Ocean County patients, physicians, advocacy groups and community leaders said that steep Medicare cuts proposed by Congress, as well as the Obama Administration, threaten patient access to diagnostic imaging services — in particular for our nation's seniors.
Since payment rates for Tricare, the health care system for veterans, are linked to Medicare rates, our nation's veterans and their families also risk losing access to diagnostic services in non-hospital settings.
In Ocean County — where residents suffer from the third highest cancer incidence rate in New Jersey — doctors will soon be forced to scale back or discontinue medical imaging services, due to the major reimbursement cuts recently released in the Centers for Medicare & Medicaid Services' (CMS) 2010 Physician Fee Schedule.
At the same time, Congress is proposing policies that would reduce physician payments for imaging services, as well as a tax on medical devices including imaging equipment, all of which could inhibit patients' access to early disease detection and possibly turn back the clock on the war against cancer and other serious diseases.
"It's very important that all patients have access to the medical imaging they need," said Marge Medeiros, a Medicare beneficiary and patient of Ocean Medical Imaging. "A lot of patients rely on medical imaging to properly monitor various health conditions, particularly seniors. We need to be assured that we will continue to have access to high quality medical care, and medical imaging is of course a very important part of that care."
The annual tax on medical devices proposed in the House and Senate health reform bills has the potential to inflict serious, systemic and long-term harm on the quality of American health care, as it will stifle the innovation of new imaging and cutting edge cancer-therapy technologies that can detect disease earlier and personalize disease treatment, while preserving quality of life and delivering better outcomes with less radiation.
"Medical imaging is an essential technology that should be available to Americans without being cost prohibitive. Cutting reimbursements and additionally levying an excise tax on its use is detrimental to quality healthcare in this country," said Assemblyman David C. Russo (R-Bergen).
Dr. Joseph Triolo, a radiologist with Ocean Medical Imaging in Toms River, called on the New Jersey Congressional Delegation to reject both the tax and the proposals that would reduce payment rates for diagnostic imaging.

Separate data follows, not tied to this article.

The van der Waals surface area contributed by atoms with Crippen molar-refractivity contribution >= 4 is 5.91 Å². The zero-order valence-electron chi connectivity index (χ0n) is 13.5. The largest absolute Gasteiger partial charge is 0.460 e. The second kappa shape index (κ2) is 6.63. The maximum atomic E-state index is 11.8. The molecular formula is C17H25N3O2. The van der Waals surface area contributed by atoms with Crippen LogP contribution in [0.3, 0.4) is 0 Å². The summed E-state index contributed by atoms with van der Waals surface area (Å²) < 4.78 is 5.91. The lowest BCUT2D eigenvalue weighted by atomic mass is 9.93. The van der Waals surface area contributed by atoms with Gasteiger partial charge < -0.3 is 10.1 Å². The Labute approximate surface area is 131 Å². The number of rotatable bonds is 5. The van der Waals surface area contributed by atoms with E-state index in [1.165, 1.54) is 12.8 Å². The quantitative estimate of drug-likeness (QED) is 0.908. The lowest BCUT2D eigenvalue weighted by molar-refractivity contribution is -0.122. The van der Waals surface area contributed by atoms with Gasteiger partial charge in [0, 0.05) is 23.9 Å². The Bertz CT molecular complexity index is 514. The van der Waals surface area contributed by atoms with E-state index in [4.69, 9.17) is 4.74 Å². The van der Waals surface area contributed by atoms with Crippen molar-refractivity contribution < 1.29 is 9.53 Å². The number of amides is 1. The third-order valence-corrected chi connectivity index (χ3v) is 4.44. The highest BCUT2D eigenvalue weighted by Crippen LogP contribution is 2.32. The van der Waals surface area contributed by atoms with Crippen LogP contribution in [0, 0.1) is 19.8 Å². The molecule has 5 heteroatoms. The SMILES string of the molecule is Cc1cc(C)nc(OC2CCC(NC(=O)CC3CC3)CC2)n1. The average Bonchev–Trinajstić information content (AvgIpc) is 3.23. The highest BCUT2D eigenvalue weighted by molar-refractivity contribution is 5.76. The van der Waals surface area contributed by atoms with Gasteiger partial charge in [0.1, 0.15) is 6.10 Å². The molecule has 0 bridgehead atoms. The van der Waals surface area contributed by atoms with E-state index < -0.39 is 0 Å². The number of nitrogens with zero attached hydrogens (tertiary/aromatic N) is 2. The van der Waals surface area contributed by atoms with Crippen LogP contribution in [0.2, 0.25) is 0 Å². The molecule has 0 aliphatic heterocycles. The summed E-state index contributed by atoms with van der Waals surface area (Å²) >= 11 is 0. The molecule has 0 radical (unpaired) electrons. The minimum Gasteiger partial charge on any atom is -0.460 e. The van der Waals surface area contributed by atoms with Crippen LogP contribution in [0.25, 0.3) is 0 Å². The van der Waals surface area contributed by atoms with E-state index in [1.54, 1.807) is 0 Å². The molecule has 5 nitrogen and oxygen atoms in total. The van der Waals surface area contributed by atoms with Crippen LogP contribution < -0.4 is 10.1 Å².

"In 2006, Congress made significant cuts to medical imaging reimbursement, and the impact of those cuts are just beginning to be felt - especially in smaller communities," said Dr. Triolo, referring to the imaging payment cuts made by the Deficit Reduction Act of 2005, which reduced Medicare spending on advanced imaging by 19.2 percent in the first year alone. Triolo added, "Further cuts could decimate imaging services in the community, placing significant burdens on patients trying to access the diagnostic services they need. Already, patients from our surrounding communities are often forced to travel long distances to receive vital services, including mammograms. The combination of further deep cuts and a devastating new tax would force physicians to pull back services in their communities and forego upgrading to more effective equipment."
Data collected by the Radiology Business Management Association (RBMA) and the American College of Radiology (ACR) appears to underscore this concern. According to their recent survey, if proposed reimbursement cuts are made:
- 36 percent of practices would consider limiting access to Medicare beneficiaries
- 25 percent would consider dropping out of the Medicare program
- 40 percent would consider consolidating service sites
- 40 percent would consider closing their center
"Another deep cut in reimbursements for diagnostic imaging will not only further curtail access to MRI and CT, but it will have the unintended consequences of curtailing access to all medical imaging as centers are forced to close their doors or cut back on their hours of operation," said Dr. Pandur Miskin, a neurologist from Brick. "CMS' rule represents the most dramatic aggregate cut of any healthcare provider class within the Medicare program over the same period of time and will devastate access to appropriate imaging."
— ANDY LAGOMARSINO, NEWJERSEYNEWSROOM.COM